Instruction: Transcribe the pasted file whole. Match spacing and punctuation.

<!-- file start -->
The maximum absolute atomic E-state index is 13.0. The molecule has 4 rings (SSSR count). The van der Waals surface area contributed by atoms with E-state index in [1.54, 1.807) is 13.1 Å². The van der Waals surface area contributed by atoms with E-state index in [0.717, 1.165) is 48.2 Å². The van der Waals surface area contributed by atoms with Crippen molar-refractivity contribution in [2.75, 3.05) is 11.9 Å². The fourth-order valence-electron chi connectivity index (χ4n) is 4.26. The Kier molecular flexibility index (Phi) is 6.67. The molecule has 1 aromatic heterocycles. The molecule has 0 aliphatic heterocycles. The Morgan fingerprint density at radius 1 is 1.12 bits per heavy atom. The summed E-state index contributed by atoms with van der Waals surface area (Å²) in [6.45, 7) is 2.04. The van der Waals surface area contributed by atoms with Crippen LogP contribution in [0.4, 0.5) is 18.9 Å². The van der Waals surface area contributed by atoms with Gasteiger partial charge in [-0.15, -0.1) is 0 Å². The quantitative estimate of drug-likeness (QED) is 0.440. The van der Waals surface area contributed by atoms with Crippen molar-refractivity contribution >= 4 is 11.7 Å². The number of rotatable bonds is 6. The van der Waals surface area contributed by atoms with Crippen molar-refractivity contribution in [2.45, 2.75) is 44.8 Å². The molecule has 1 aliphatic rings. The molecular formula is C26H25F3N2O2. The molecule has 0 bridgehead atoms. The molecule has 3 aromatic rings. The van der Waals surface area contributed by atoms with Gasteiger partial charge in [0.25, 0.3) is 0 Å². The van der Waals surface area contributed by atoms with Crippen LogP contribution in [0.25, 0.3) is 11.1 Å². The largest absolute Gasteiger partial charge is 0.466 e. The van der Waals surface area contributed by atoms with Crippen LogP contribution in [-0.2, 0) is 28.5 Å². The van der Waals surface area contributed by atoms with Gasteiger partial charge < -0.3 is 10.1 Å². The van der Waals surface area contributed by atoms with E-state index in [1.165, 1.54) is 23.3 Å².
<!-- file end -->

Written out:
The maximum absolute atomic E-state index is 13.0. The molecule has 4 rings (SSSR count). The van der Waals surface area contributed by atoms with E-state index in [1.54, 1.807) is 13.1 Å². The van der Waals surface area contributed by atoms with E-state index in [0.717, 1.165) is 48.2 Å². The van der Waals surface area contributed by atoms with Crippen molar-refractivity contribution in [2.75, 3.05) is 11.9 Å². The fourth-order valence-electron chi connectivity index (χ4n) is 4.26. The Kier molecular flexibility index (Phi) is 6.67. The molecule has 1 aromatic heterocycles. The molecule has 0 aliphatic heterocycles. The Morgan fingerprint density at radius 1 is 1.12 bits per heavy atom. The summed E-state index contributed by atoms with van der Waals surface area (Å²) in [6.45, 7) is 2.04. The van der Waals surface area contributed by atoms with Crippen LogP contribution in [0.4, 0.5) is 18.9 Å². The van der Waals surface area contributed by atoms with Gasteiger partial charge in [-0.15, -0.1) is 0 Å². The quantitative estimate of drug-likeness (QED) is 0.440. The van der Waals surface area contributed by atoms with Crippen molar-refractivity contribution >= 4 is 11.7 Å². The number of rotatable bonds is 6. The van der Waals surface area contributed by atoms with Crippen molar-refractivity contribution in [2.45, 2.75) is 44.8 Å². The molecule has 1 aliphatic rings. The molecular formula is C26H25F3N2O2. The molecule has 0 bridgehead atoms. The molecule has 3 aromatic rings. The van der Waals surface area contributed by atoms with Gasteiger partial charge in [0.25, 0.3) is 0 Å². The van der Waals surface area contributed by atoms with Crippen LogP contribution in [0.25, 0.3) is 11.1 Å². The largest absolute Gasteiger partial charge is 0.466 e. The van der Waals surface area contributed by atoms with Crippen LogP contribution in [-0.2, 0) is 28.5 Å². The van der Waals surface area contributed by atoms with Gasteiger partial charge < -0.3 is 10.1 Å². The van der Waals surface area contributed by atoms with E-state index in [1.165, 1.54) is 23.3 Å².